Thursday, September 21, 2006

Thursday, September 21 is...

Independence Day (Belize and Armenia)
Freedom Day (Malta)
Mikeli (Latvia)

From Wikipedia:

In ancient Latvia, Miķeļi was a festival held on September 22–September 24, during the dzelzs nedēļa meaning "the week of iron." The holiday was sacred for both Miķelis and Jumis.

The festival held at the end of the harvest season; when Jumis' gift of food had been received.

Here are some things I harvested from this morning's Register:

I didn't see him there, but apparently Marc Hansen was at the school board meeting in West Des Moines Monday night to discuss The Laramie Project. He shares a few lines I wish I had come up with:

By most accounts, almost everyone was calm and civil at Monday's meeting, including the people who felt the play promoted the "gay agenda."

That's the weakest argument against dumping the production, if you ask me. If the "gay agenda" means trying to stop folks from tying gay people to fences and beating them to death, maybe they're right. That would be a good agenda to promote.

But does the Matthew Shepard story make you so sympathetic to the cause you're suddenly gung-ho for same-sex marriage? A world-class long jumper would have trouble making that leap.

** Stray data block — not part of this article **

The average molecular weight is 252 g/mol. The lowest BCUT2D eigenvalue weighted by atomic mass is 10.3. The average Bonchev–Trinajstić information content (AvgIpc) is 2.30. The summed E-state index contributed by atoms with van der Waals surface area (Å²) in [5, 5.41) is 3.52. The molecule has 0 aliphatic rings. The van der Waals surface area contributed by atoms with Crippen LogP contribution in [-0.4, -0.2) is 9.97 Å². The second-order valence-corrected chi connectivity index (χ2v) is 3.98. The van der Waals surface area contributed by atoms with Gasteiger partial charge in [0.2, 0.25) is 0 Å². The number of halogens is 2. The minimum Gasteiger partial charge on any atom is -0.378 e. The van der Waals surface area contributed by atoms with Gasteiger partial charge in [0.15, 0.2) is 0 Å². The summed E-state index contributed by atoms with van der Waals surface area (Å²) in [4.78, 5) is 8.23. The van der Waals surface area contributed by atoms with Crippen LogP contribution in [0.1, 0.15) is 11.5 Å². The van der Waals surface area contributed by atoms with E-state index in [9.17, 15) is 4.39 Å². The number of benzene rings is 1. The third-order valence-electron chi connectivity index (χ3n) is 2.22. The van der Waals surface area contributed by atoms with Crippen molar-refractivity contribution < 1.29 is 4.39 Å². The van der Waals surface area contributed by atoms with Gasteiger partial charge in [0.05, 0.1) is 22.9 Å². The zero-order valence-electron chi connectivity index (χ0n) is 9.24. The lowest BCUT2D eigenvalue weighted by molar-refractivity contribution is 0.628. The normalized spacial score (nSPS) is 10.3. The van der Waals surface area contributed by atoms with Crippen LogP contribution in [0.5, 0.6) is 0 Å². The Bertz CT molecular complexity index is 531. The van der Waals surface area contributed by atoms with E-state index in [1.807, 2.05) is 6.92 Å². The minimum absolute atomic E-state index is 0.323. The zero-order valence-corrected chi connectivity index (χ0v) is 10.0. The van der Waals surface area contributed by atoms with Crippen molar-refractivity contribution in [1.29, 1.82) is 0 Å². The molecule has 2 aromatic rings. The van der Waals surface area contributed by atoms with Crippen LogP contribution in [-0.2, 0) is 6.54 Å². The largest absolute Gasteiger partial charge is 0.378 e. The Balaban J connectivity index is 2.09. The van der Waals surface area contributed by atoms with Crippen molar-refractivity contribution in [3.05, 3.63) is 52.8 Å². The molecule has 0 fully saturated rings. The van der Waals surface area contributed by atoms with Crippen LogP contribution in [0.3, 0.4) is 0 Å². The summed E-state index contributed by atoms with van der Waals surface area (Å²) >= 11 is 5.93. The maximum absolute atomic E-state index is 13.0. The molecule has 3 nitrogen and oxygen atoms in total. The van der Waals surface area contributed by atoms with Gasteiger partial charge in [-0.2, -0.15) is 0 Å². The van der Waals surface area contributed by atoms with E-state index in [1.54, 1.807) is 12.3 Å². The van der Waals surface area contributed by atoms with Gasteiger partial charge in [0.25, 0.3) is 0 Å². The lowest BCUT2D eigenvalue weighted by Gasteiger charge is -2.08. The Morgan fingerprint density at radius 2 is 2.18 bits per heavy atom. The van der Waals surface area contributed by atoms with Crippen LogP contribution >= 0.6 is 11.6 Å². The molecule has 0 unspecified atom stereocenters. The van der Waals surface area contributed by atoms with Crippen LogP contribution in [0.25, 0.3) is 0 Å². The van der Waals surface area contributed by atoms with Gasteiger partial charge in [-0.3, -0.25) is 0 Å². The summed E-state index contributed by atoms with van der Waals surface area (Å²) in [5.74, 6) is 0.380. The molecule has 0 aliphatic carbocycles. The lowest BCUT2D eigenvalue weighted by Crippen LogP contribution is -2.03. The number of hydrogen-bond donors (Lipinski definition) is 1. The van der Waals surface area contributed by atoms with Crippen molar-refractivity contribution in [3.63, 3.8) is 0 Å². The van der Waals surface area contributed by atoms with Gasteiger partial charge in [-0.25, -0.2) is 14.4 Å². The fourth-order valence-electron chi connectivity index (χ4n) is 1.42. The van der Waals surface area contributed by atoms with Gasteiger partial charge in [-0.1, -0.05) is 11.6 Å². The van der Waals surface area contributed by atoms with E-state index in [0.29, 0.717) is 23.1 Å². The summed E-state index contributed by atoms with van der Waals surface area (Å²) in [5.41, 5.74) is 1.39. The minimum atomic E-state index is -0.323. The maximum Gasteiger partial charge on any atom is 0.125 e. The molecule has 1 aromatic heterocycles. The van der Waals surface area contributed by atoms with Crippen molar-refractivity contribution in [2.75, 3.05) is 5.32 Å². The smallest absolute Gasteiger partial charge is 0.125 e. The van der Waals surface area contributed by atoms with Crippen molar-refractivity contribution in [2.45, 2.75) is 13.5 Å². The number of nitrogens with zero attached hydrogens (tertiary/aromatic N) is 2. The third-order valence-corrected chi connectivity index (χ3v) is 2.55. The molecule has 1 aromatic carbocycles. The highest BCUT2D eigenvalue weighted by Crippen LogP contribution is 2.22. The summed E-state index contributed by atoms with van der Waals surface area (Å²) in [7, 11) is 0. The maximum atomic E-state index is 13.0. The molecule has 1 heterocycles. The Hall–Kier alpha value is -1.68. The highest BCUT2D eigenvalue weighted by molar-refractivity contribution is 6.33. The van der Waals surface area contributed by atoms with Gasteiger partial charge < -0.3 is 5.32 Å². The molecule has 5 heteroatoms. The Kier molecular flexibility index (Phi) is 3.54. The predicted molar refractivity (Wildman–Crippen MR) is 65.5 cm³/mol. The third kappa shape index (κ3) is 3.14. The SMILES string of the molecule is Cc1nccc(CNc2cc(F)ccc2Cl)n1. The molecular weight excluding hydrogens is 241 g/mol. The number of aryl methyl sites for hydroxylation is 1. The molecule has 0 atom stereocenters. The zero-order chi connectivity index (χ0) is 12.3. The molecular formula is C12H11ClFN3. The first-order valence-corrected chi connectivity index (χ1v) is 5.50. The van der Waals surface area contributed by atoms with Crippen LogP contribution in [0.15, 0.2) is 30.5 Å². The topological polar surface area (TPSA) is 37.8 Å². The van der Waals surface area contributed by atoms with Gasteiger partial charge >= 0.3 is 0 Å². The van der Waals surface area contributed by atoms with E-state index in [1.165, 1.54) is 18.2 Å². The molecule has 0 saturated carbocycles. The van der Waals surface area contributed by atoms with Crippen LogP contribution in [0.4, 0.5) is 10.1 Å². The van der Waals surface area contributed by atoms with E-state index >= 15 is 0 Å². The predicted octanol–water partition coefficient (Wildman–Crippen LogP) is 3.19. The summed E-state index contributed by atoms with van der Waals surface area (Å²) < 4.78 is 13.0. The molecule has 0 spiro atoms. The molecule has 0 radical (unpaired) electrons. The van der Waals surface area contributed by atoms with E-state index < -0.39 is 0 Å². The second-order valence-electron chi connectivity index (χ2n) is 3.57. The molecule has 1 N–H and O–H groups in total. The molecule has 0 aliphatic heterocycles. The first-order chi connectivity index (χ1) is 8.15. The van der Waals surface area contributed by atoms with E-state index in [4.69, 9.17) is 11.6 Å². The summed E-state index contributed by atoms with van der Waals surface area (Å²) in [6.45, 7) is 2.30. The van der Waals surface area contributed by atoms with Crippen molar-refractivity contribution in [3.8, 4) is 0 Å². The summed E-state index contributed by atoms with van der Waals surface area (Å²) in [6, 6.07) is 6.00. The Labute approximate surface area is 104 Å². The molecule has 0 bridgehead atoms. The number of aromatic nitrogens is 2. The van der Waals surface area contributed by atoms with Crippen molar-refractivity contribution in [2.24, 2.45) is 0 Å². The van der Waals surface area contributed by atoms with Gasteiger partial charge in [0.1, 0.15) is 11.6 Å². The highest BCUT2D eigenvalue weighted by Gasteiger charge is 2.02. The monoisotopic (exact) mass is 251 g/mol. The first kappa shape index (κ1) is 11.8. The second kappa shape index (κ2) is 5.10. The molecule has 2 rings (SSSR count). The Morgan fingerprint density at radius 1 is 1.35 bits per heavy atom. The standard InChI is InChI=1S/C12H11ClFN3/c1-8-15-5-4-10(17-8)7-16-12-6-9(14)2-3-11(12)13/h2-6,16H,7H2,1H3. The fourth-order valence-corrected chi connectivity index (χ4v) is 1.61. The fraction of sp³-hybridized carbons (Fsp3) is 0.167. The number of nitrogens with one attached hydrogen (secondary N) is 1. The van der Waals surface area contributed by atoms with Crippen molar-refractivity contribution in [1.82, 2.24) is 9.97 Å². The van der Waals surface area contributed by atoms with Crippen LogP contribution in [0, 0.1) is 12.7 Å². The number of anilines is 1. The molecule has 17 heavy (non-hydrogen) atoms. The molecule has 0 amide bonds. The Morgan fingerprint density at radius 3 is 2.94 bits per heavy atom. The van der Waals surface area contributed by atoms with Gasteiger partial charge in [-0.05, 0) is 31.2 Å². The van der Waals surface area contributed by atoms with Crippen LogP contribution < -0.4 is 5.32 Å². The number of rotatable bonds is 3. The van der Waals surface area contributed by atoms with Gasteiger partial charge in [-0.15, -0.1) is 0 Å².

And if "gay agenda" means pushing an alternative lifestyle, it's hard to see how being brutalized and left for dead is such an enticing advertisement.

Earlier this week I commented on the Kerry beer bong picture from Saturday, mainly because State 29 wrote a great caption for it. Today, it's back in the Register, along with this gem of a quote:

The New York Times said Kerry, considering a 2008 run for president, "learned his lesson" about the peril of wading into "festive" environments.

The Times said Kerry's spokesman, David Wade, stressed that Kerry did not try the beer bong and joked, "Actually, since we were in Iowa, it was probably filled with ethanol."

Finally, this morning we get news that the city of Clive is disappointed with their new red light cameras. They expected to make $85,000 in August, but only made $3535. They, of course, blame the system.

I'm going to blame their math. I'm guessing the company that installed the cameras gets a cut of every $75 red-light citation, but even if they didn't, to generate $85,000 in revenue, they would have to catch 1134 people running red lights, in one suburb, in one month.

If half that many people ran red lights in Clive, a crew would have to be stationed at 100th and Hickman 24/7 to pull wrecked cars out of the intersection.


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